For years, I have been trying to make a decent omelet. It only lead to stress and disappointment. It wasn't until I bought this new griddle that I mastered the kind of omelet I love. Yes, it cost us a lot of money, but it wasn't exactly the griddle's fault.
After another failed omelet made in a frying pan, I searched for knockoff restaurant recipes. That was a disaster!
Then as I was out with friends for brunch, I asked restaurant servers how their chefs made a good omelet. I got a few different answers. "Just use eggs." "Just add a little water." "Add a little pancake mix." "Never use milk."
I still failed. But, it made me more determined. Finally I got an answer that clicked. "Our chef makes them on a big griddle and pours it out thin and rolls it."
Lightbulb moment! I rushed to the Amazon site and purchased this wonderful ceramic griddle that is 10x18. The first omelet I made rolled up without breaking and tasted pretty good. It wasn't, however, as good as I had eaten out.
Now, I have to be honest. This wonderful Oster griddle only cost us $28.79, not $432.53.
The problem was, we had no place to store it. So began the search for a new cabinet or cupboard. Our cabinets are specially-made knotty hickory with a golden finish and was done over fourteen years ago. I can't even remember the name of the cabinet maker, let alone know if he is still in business.
We searched for something completely different, but couldn't find anything we wanted. Then, we found this already made hickory cabinet with a natural finish at Home Depot. It's almost a perfect match!
We had to add all the trim; kickplate, back skin, crown moulding, outside corner and cove moulding, so it turned into quite a project. I love it, though!
It blends in well. I guess I get excited over silly things, but here is my new griddle nestled in our new storage cabinet. All the credit goes to my talented husband. He will probably think twice before agreeing to let me buy a new appliance again.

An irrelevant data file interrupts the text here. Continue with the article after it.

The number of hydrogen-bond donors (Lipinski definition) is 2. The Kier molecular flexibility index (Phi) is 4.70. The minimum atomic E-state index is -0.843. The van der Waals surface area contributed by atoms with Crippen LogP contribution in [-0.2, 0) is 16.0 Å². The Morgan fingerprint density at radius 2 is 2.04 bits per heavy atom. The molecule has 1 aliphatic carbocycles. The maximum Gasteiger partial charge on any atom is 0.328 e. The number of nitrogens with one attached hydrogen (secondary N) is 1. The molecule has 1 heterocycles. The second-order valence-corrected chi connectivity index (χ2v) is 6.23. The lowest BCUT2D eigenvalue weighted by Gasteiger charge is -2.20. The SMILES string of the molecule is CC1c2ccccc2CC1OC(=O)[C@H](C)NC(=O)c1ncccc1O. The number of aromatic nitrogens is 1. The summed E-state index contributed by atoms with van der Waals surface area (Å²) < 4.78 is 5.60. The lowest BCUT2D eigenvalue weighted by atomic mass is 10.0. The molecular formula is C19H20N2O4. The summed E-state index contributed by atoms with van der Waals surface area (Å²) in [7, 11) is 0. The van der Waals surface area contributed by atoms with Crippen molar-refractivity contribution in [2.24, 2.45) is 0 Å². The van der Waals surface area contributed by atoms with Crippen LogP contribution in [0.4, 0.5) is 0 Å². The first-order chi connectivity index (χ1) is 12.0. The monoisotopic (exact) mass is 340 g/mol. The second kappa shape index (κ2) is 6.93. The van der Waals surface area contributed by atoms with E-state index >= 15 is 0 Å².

So, back to the omelet. I am on a very strict diet where I can only have protein, no carbs. Adding meat to an egg base means I've avoided bread. My doctor suggested lettuce wraps, but I can't handle lettuce since my gallbladder surgery. Omelets are working out nice. I've found that if I add a tablespoon of cream, not milk, to two eggs and whip them well, it makes it thick enough to rotate the mixture around on the griddle without spilling it and also makes it fluffy.
I do it on the lowest heat, 275 degrees, add ham and cheese, let it melt a little and then roll it up. It tastes better than any omelet I have ordered out. It is my new favorite thing. My family loves them with onions and tomatoes added, unfortunately I can't eat those veggies.
Wishing you a wonderful weekend with maybe one or two omelets to enjoy! And if you decide to buy a new griddle, I hope it doesn't cost you over $400.00. :)
Cindy A. Christiansen
Sweet Romance, Humor, Suspense...and Dogs!
Fly into a good book at: http://www.dragonflyromance.com